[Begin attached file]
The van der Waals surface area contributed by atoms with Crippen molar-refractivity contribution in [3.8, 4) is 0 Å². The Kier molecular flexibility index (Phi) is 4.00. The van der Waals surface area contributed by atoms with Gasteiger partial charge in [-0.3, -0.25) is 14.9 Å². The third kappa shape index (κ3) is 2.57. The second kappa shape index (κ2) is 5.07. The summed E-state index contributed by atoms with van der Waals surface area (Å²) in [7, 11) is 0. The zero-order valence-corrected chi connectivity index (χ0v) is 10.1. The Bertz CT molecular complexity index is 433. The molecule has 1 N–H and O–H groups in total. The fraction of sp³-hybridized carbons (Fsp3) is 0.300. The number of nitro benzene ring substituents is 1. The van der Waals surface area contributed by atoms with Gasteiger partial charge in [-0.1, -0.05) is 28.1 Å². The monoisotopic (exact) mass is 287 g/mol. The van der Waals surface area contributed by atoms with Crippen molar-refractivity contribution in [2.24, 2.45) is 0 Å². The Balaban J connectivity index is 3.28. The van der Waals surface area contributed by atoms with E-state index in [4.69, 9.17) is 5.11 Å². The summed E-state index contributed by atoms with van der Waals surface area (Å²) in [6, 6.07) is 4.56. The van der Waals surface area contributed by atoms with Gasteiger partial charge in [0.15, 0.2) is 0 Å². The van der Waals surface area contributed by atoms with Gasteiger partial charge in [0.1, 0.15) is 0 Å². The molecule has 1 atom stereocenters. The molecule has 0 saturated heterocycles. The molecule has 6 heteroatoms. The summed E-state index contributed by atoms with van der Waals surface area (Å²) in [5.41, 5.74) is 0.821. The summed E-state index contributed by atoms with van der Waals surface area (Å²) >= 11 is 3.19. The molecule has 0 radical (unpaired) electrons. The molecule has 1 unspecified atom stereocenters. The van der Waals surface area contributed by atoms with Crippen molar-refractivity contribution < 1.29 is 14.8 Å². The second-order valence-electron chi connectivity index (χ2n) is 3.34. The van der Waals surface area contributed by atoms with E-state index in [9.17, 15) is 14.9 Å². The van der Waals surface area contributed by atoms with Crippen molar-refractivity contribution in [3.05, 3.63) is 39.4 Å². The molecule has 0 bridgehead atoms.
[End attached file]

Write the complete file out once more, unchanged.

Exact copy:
The van der Waals surface area contributed by atoms with Crippen molar-refractivity contribution in [3.8, 4) is 0 Å². The Kier molecular flexibility index (Phi) is 4.00. The van der Waals surface area contributed by atoms with Gasteiger partial charge in [-0.3, -0.25) is 14.9 Å². The third kappa shape index (κ3) is 2.57. The second kappa shape index (κ2) is 5.07. The summed E-state index contributed by atoms with van der Waals surface area (Å²) in [7, 11) is 0. The zero-order valence-corrected chi connectivity index (χ0v) is 10.1. The Bertz CT molecular complexity index is 433. The molecule has 1 N–H and O–H groups in total. The fraction of sp³-hybridized carbons (Fsp3) is 0.300. The number of nitro benzene ring substituents is 1. The van der Waals surface area contributed by atoms with Gasteiger partial charge in [-0.1, -0.05) is 28.1 Å². The monoisotopic (exact) mass is 287 g/mol. The van der Waals surface area contributed by atoms with Crippen molar-refractivity contribution in [2.24, 2.45) is 0 Å². The Balaban J connectivity index is 3.28. The van der Waals surface area contributed by atoms with E-state index in [4.69, 9.17) is 5.11 Å². The summed E-state index contributed by atoms with van der Waals surface area (Å²) in [6, 6.07) is 4.56. The van der Waals surface area contributed by atoms with Gasteiger partial charge in [0.15, 0.2) is 0 Å². The van der Waals surface area contributed by atoms with Gasteiger partial charge in [0.1, 0.15) is 0 Å². The molecule has 1 atom stereocenters. The molecule has 0 saturated heterocycles. The molecule has 6 heteroatoms. The summed E-state index contributed by atoms with van der Waals surface area (Å²) in [5.41, 5.74) is 0.821. The summed E-state index contributed by atoms with van der Waals surface area (Å²) >= 11 is 3.19. The molecule has 0 radical (unpaired) electrons. The molecule has 1 unspecified atom stereocenters. The van der Waals surface area contributed by atoms with Crippen molar-refractivity contribution < 1.29 is 14.8 Å². The second-order valence-electron chi connectivity index (χ2n) is 3.34. The van der Waals surface area contributed by atoms with E-state index in [9.17, 15) is 14.9 Å². The van der Waals surface area contributed by atoms with Crippen molar-refractivity contribution in [3.05, 3.63) is 39.4 Å². The molecule has 0 bridgehead atoms.